Client library for the Redis datastore: supports full command set, pipelining.
|Version on this page:||0.15.1|
|LTS Haskell 20.16:||0.15.1@rev:1|
|Stackage Nightly 2023-03-27:||0.15.1@rev:1|
|Latest on Hackage:||0.15.1@rev:1|
Maintained by Kostiantyn Rybnikov
This version can be pinned in stack with:
Module documentation for 0.15.1
Depends on 21 packages(full list with versions):
Used by 8 packages in nightly-2022-09-15(full list with versions):
Redis is an open source, advanced key-value store. It is often referred to as a data structure server since keys can contain strings, hashes, lists, sets and sorted sets. This library is a Haskell client for the Redis datastore. Compared to other Haskell client libraries it has some advantages:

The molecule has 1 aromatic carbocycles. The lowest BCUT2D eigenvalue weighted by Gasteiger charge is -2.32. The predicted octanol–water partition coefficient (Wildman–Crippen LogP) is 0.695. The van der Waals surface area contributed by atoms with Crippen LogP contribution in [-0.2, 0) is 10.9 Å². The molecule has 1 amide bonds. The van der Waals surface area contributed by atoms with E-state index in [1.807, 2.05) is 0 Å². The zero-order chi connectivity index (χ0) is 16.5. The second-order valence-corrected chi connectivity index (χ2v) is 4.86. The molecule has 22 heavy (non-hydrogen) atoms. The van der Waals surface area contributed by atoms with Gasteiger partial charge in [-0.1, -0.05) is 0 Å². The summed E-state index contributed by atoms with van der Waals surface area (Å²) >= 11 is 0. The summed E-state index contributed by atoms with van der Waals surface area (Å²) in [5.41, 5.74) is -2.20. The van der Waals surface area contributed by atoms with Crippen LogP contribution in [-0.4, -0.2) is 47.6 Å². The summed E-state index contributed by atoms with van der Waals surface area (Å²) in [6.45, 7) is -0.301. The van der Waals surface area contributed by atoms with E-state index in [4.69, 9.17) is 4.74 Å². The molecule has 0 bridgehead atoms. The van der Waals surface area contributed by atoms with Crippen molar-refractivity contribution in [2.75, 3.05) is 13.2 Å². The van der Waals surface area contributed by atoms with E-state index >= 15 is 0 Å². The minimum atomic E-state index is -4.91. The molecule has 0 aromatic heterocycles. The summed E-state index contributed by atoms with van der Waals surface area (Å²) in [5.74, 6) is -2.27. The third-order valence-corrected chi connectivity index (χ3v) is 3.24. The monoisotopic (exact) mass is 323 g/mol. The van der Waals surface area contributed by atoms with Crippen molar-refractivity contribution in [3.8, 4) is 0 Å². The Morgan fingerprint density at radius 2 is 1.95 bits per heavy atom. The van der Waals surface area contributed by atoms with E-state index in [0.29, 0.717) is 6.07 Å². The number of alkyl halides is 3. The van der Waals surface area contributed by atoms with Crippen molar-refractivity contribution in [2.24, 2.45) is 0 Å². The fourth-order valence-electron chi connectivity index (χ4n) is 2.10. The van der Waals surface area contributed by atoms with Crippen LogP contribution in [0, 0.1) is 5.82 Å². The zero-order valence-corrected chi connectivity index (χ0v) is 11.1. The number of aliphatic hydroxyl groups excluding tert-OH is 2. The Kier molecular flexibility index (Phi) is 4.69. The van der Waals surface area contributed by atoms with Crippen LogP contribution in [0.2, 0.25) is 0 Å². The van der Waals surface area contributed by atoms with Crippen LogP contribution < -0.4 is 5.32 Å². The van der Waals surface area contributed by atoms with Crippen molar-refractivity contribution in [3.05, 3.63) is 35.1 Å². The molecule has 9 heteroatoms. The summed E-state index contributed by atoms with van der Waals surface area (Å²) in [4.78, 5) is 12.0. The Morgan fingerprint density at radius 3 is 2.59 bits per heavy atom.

- Compatibility with Latest Stable Redis:
- Hedis is intended to be used with the latest stable version of Redis (currently 5.0). Most redis commands (http://redis.io/commands) are available as haskell functions, although MONITOR and SYNC are intentionally omitted. Additionally, a low-level API is exposed that makes it easy for the library user to implement further commands, such as new commands from an experimental Redis version.
- Automatic Optimal Pipelining:
- Commands are pipelined (http://redis.io/topics/pipelining) as much as possible without any work by the user. See http://informatikr.com/2012/redis-pipelining.html for a technical explanation of automatic optimal pipelining.
- Enforced Pub/Sub semantics:
- When subscribed to the Redis Pub/Sub server (http://redis.io/topics/pubsub), clients are not allowed to issue commands other than subscribing to or unsubscribing from channels. This library uses the type system to enforce the correct behavior.
- Connect via TCP or Unix Domain Socket:
- TCP sockets are the default way to connect to a Redis server. For connections to a server on the same machine, Unix domain sockets offer higher performance than the standard TCP connection.
For detailed documentation, see the